As the first Riga International Biennial of Contemporary Art (RIBOCA) gets underway in Latvia, we take a closer look at how the biennial sets a new benchmark in the age of ‘biennial fatigue’.
With the proliferation of biennials, a state which has been termed as ‘biennialisation’, do we really need another one? ‘Why do you need another book, another film, another piece of music? Why do you need any more of anything?’ Katerina Gregos, curator of the inaugural RIBOCA, emphatically states. ‘For me it’s better to have a proliferation of cultural production than to have a proliferation of football or a stupid hollywood movie.’
At their best, a biennial can bring together disparate ideas and a wide variety of artistic disciplines from different regions around the world to make a cohesive statement. And the first RIBOCA, titled Everything Was Forever, Until It Was No More, certainly lives up to this premise.
‘The more meaningful biennials are the ones that engage with the place, the space, the geopolitical dynamics of the city, the country, and the region,’ asserts Gregos.
Not wanting to ‘parachute in and out’ as Gregos puts it, RIBOCA is all about creating a sustainable biennial model that prioritises artists and artistic production. Set up by Russian-Lithuanian Agniya Mirgorodskaya as a global platform for Baltic and international artists, the intention is to take root in Riga and yet be globally reflective, increasing the dialogue between a long overlooked region with the rest of the world.
Anthropologist Alexei Yurchak’s book, Everything Was Forever, Until It Was No More – from which the biennial takes its name – gives RIBOCA its conceptual foundations as it navigates the paradoxes of the Soviet Union and its collapse. ‘The analogy today is like capitalism,’ says Gregos. ‘No one can imagine that capitalism could collapse, it’s become so widespread, it’s taken the place of socialist governments and countries that were once left wing.’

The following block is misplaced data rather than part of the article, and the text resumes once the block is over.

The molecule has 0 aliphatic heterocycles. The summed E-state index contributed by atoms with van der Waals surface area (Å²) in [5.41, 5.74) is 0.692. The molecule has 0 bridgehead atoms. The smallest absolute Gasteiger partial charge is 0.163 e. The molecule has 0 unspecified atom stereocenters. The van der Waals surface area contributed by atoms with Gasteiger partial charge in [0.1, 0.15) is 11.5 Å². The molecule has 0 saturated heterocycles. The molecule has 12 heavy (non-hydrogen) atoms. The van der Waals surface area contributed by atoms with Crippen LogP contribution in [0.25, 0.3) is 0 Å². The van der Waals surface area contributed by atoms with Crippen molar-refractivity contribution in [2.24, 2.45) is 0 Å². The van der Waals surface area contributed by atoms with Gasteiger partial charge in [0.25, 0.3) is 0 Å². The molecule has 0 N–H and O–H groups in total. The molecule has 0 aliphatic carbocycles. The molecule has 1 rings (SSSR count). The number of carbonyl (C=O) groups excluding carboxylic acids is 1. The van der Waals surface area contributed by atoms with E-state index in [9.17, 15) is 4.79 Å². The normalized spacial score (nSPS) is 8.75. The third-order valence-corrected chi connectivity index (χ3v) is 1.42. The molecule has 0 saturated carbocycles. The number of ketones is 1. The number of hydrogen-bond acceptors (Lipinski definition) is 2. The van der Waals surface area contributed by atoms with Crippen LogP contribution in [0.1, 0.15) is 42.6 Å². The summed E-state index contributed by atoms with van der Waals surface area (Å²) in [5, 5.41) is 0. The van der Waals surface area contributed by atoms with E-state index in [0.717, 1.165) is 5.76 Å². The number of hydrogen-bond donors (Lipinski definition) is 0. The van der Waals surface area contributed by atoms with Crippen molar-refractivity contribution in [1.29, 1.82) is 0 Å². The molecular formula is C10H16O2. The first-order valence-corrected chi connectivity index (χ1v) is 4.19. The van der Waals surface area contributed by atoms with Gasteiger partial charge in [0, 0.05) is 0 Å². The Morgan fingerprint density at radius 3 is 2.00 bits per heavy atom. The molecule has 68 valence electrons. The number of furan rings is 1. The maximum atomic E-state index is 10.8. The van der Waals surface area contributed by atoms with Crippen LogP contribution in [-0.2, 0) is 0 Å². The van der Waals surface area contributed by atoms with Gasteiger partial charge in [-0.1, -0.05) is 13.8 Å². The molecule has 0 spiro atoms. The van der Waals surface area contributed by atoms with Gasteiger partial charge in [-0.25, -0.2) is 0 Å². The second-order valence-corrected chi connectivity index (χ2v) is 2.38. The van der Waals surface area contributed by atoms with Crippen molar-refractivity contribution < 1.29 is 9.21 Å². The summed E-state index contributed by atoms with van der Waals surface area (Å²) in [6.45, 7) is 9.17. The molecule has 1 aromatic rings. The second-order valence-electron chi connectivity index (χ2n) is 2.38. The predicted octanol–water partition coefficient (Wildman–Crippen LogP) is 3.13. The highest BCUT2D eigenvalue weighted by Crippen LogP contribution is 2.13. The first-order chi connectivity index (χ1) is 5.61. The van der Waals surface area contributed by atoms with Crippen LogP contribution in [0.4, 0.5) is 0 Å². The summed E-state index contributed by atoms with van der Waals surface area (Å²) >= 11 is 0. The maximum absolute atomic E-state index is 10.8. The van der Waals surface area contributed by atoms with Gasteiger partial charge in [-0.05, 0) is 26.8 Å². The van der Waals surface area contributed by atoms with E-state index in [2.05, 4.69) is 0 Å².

Gregos foregrounds Latvia’s ‘long, rich, layered and very often contested histories’ to explore themes of progress, time, industrialism, economic transition, destruction and obsolescence through the works of over 90 artists – 24 of which are from the Baltic states – at eight sites chosen specifically because of their histories and functions in relation to Riga.
The biennial’s main site, the former Faculty of Biology of the University of Latvia, was once an important, progressive scientific research institution in the Soviet Union. Both a representation of dictatorial rule and innovative discovery, the Neo-Renaissance building, with its abandoned laboratories, has found a new purpose.
Centering around scientific and technological developments as well as corporeal existence, the artworks sited here reflect upon its subsequent impact on the biological and ecological status quo. ‘I’m really interested in how artists talk about the state of the world and are able to bring new knowledge, beyond the known, beyond the expected and also beyond the biased and the polarised,’ says Gregos.
In a former lab, Berlin-based artist Sissel Tolaas has installed bespoke glassware – similar to scientific apparatus – which puff out odours sourced from the Baltic sea. ‘Can a smell molecule give an indication to issues on the ocean that we can’t see or hear?’ Tolaas poses on describing beyond SE(A)nse (2018).
As part of her ongoing project to build a catalogue of ocean molecules that includes the Great Barrier Reef, Costa Rica and the Caribbean, she worked with locals to collect samples from the beaches near Jurmala. ‘It decontextualises reality in a container. I’m trying to develop different ways of dealing with issues of the ocean, engaging people’s emotions and causing action in a different way.’